Wed. May 22nd, 2024

Home Loan Information – Receive multiple home loan offers and compare mortgage rates

Q: I am about to shop the mortgage market. Can you give me a handy list of the mistakes I need to avoid?

A: Here are some of the worst.

Select The Loan Provider Offering The Best Price Over The Telephone Or In The Newspaper
If you cast a wide net, you are bound to find a rogue who will beat all the other prices, but has neither the capacity nor the intention of delivering such prices. His objective is to rope you in and move the process along until it is too late for you to back out. At that point, he raises the price using any of a dozen tricks available for that purpose. Remember: Because the market is constantly changing, you can’t hold a broker or lender to a price quote until you lock the prices. A lock is the lender’s agreement guaranteeing the prices.

Assume That You Can Shop Lender A Today And Lender B Tomorrow
Because of market volatility, prices obtained on different days are not comparable. Unless you shop all sources on the same day, you are wasting your time.

Solicit Price Information Without Providing All The Information About Your Loan That May Affect The Price
Prices vary with numerous borrower, property and transaction characteristics that lenders believe affect their risk and cost. These include loan size, credit rating, type of house, your ability to document income and assets, etc. Unless informed to the contrary, lenders quoting prices assume a set of standard specifications that generates the lowest price. If the specs on your loan differ at all, the price will be higher. For example, lenders assume you are purchasing a single-family house as your permanent residence. If in fact you are buying a condo, or the house is intended as a second home, expect to pay more.

Accept a Mortgage Broker’s Verbal Assurance That You Have Been Locked With The Lender
Some brokers tell the borrower the price has been locked, but don’t lock with the lender. If interests rates don’t rise between the supposed lock date and the closing date, the broker makes an extra profit. If interest rates spike during that period, which is unlikely but always possible, you’re left holding the bag. Don’t be afraid to ask for written confirmation of the rate lock.

Allow The Price To Float Without An Agreement With The Loan Provider Regarding How The Price Will Be Determined At Closing
Some borrowers elect to allow the price to “float” — change with the market — until shortly before closing. Such borrowers are told they will receive the “market price” at the time they lock. Few loan providers, however, explain how the market price is determined. The market price at closing should be the price available if the loan were delivered immediately. This is also the price quoted to new customers electing to float on the day you lock. Because the lock price is always higher than the float price, floating should save you money if interest rates don’t rise. The reality, however, is that in the absence of an agreement to the contrary, the market price at closing is what the loan provider says it is. And many say that it is the 30 or 45-day lock price, rather than the float price.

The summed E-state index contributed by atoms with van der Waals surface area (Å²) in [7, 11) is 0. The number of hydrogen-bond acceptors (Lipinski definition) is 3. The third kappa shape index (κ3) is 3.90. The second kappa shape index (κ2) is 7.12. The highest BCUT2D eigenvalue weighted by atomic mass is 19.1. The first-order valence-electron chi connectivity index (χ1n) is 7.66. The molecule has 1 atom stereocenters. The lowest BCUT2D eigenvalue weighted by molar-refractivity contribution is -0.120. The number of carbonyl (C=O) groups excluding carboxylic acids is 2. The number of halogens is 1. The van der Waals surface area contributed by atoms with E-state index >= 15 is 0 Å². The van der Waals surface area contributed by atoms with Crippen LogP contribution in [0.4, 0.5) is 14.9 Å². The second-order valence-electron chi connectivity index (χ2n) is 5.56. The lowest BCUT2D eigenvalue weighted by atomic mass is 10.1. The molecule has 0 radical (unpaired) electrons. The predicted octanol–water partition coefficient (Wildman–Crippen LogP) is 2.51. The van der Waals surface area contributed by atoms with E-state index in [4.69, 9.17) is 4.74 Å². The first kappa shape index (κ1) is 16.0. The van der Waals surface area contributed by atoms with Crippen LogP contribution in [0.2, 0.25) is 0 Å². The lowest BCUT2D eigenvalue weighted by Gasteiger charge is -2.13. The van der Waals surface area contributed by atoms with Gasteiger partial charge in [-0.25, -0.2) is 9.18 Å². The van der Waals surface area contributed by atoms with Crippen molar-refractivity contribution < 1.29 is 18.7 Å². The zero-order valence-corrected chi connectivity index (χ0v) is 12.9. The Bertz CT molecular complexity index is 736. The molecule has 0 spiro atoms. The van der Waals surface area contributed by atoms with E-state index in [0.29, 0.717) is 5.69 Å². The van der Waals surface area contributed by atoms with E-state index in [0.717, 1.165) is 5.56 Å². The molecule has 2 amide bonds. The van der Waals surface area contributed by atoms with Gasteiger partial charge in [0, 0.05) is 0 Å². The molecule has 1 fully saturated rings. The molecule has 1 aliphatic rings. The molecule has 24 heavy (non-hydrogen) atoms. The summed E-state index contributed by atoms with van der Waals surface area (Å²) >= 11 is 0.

Assume That The Loan Provider Who Offers The Best Price On One Type Of Loan Will Also Have The Best Price On Another
It is common for borrowers to shop the loan they think they want, then change their mind later in the process. For example: *They begin thinking they want a fixed-rate loan, then switch to an adjustable. *They begin thinking they want a 30-year term, then switch to 15-years. *They begin thinking they want a zero-point loan, then switch to 3 points. Such switches may invalidate their shopping because the loan provider with the best price in one loan category may not have the best price in another.

One way to avoid this mistake is to retain an Upfront Mortgage Broker (UMB) to shop for you.

Jack Guttentag is Professor of Finance Emeritus at the Wharton School of the University of Pennsylvania. Visit the Mortgage Professor’s web site for more answers to commonly asked questions.

Home Loan Information – Receive multiple home loan offers and compare mortgage rates